On Wednesday 5th December Frome Town Council declared a Climate Emergency. Reacting to the latest findings from the International Committee on Climate Change. Councillors met to discuss and vote on the issue and the motion was carried unanimously.

It is easy to be cynical about moves from individual small local councils in the face of a problem that is not so much even national as global. We were perhaps a little bit guilty of this when Langport declared itself a Frack-Free zone last month. Which it is going to because the town is not in a block that has been licensed for exploring the possibility of fracking.

But do these declarations mean anything?

Over the past few weeks we have seen politicians in Parliament fail miserably to deal with a complex deal, but hardly the most difficult negotiation this country has ever had to deliver. The process is stalled amidst partisan point scoring not just between parties but within parties.

We have seen a lot of self righteousness on display, but an abject abrogation of responsibility.

Faced with a failure of top-down government, perhaps there is something to be said for bottom-up political movement. Both towns that have made on the face of it, declarations of little meaning can point to two things in their favour.

Firstly that there is also a practical aspect to the declaration. Langport Town Council will now only source the energy it uses from sustainable energy companies.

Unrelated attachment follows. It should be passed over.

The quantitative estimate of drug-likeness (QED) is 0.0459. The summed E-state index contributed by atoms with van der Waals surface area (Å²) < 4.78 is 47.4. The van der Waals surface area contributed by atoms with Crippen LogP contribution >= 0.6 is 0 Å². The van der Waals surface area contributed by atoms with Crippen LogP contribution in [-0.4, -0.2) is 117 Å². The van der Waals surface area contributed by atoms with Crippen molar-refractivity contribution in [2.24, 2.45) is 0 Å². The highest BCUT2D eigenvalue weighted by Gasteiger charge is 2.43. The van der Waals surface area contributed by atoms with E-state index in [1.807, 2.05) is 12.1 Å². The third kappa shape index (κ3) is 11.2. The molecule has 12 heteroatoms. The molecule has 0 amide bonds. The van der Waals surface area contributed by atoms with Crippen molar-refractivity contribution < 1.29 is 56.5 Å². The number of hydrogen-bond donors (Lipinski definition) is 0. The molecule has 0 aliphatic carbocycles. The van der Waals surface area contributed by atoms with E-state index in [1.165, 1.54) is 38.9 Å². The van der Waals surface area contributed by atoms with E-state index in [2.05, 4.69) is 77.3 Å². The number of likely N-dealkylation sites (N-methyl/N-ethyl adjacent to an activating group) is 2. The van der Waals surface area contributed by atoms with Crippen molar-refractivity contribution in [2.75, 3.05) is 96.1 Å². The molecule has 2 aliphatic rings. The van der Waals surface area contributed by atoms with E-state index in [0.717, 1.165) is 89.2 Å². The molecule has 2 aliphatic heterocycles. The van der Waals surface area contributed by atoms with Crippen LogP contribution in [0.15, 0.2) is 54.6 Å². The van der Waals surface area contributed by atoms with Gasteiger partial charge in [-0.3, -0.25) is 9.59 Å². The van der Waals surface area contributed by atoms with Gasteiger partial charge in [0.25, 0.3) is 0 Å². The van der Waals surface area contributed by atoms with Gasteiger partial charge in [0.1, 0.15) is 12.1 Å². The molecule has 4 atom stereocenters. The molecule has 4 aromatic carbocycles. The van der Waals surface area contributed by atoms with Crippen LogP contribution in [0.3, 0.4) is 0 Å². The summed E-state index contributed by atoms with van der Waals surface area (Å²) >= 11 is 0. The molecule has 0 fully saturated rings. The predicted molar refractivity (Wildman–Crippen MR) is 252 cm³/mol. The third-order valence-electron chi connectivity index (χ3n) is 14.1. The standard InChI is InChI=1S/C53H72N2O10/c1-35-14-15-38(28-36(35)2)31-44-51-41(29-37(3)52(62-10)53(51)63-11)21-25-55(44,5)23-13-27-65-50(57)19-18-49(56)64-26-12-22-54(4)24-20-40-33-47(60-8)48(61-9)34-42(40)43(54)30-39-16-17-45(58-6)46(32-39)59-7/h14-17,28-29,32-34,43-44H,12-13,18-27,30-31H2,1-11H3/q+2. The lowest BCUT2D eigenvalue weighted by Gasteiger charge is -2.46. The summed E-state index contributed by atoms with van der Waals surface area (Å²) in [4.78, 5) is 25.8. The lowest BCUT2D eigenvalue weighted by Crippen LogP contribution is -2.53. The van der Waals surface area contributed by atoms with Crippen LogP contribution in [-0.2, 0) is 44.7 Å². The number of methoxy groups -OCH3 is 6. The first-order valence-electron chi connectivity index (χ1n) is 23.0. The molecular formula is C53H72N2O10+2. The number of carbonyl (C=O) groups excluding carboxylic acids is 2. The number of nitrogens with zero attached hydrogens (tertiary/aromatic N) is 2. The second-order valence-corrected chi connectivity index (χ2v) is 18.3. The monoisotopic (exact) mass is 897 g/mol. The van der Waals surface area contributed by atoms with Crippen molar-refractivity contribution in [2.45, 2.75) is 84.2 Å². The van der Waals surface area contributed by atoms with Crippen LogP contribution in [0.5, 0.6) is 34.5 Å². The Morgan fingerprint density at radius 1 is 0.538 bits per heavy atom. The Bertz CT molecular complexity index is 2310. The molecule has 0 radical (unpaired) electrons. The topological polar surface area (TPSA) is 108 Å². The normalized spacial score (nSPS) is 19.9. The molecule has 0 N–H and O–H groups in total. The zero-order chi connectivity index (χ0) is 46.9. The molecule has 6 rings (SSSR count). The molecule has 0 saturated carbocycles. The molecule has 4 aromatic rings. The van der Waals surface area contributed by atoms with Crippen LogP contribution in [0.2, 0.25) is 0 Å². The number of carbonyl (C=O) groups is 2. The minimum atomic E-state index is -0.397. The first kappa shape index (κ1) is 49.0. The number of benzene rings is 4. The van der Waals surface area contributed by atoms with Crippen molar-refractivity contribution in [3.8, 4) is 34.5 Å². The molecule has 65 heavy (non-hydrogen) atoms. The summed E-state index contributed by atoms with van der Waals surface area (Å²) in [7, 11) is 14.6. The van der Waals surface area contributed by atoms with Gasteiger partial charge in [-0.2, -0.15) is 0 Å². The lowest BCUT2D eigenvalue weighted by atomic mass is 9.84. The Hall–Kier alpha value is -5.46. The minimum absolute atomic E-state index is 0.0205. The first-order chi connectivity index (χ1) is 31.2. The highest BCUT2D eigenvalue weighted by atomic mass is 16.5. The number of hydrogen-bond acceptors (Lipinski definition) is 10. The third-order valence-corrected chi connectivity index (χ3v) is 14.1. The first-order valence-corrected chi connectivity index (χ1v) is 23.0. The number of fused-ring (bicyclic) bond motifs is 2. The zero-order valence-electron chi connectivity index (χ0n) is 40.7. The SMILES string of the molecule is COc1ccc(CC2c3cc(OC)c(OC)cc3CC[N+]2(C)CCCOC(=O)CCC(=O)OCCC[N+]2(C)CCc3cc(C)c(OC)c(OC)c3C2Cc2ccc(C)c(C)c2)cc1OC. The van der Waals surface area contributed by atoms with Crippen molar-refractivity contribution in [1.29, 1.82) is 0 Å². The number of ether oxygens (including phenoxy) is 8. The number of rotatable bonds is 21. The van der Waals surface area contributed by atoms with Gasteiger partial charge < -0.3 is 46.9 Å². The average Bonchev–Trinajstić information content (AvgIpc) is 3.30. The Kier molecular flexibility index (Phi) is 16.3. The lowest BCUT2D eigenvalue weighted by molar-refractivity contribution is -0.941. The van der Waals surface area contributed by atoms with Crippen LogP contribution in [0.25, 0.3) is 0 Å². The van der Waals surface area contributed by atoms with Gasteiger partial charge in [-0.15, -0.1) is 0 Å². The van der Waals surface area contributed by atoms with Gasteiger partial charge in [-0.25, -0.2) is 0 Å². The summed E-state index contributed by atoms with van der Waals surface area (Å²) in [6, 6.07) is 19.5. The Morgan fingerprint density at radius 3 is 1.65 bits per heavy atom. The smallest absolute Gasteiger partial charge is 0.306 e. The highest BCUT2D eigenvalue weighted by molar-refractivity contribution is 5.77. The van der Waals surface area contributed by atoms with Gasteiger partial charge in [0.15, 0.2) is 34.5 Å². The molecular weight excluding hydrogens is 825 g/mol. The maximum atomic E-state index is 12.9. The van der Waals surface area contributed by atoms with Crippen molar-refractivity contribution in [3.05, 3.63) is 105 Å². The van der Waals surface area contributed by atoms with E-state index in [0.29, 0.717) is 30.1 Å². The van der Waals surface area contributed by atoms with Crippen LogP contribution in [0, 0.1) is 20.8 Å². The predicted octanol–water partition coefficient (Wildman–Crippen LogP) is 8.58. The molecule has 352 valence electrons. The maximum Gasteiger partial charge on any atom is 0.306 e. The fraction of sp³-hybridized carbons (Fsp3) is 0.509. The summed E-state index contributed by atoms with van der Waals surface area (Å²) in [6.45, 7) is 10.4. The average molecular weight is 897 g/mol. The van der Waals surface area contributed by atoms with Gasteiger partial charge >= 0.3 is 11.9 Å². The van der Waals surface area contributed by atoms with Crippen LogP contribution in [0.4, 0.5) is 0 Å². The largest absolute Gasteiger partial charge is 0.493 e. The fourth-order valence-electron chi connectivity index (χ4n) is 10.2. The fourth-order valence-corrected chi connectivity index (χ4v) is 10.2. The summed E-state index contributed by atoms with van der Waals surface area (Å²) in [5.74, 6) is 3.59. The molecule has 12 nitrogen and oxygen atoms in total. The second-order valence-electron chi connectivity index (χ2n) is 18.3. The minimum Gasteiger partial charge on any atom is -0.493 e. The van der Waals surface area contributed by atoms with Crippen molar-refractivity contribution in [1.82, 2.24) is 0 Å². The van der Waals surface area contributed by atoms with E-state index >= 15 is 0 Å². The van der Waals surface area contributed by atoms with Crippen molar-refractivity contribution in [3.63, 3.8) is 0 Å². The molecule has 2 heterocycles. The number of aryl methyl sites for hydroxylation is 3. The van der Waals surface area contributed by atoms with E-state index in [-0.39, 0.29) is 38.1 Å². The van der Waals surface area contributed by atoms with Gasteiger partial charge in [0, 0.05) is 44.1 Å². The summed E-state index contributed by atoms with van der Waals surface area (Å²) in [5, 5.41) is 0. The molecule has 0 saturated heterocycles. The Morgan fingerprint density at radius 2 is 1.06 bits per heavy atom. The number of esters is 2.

Frome Town Council has pledged to ensure the town becomes carbon neutral by 2030. It has outlined a number of practical measures that can be put in place, locally, to achieve this.

But perhaps more importantly, if government declines to govern on a national scale, individual communities can by their actions, take something local and make it national, by building a patchwork of like-minded communities into a national community.

Frome Town Council has signed up to the “Covenant of Mayors”. This is a free network of towns and cities around the globe who have committed to reducing carbon emissions by 40% by 2030. The more individual communities that take action, the harder it will be for central government to ignore.

And right now the paralysis at the heart of our own central government makes these local initiatives a lot more important than they might have seemed only a few months ago.

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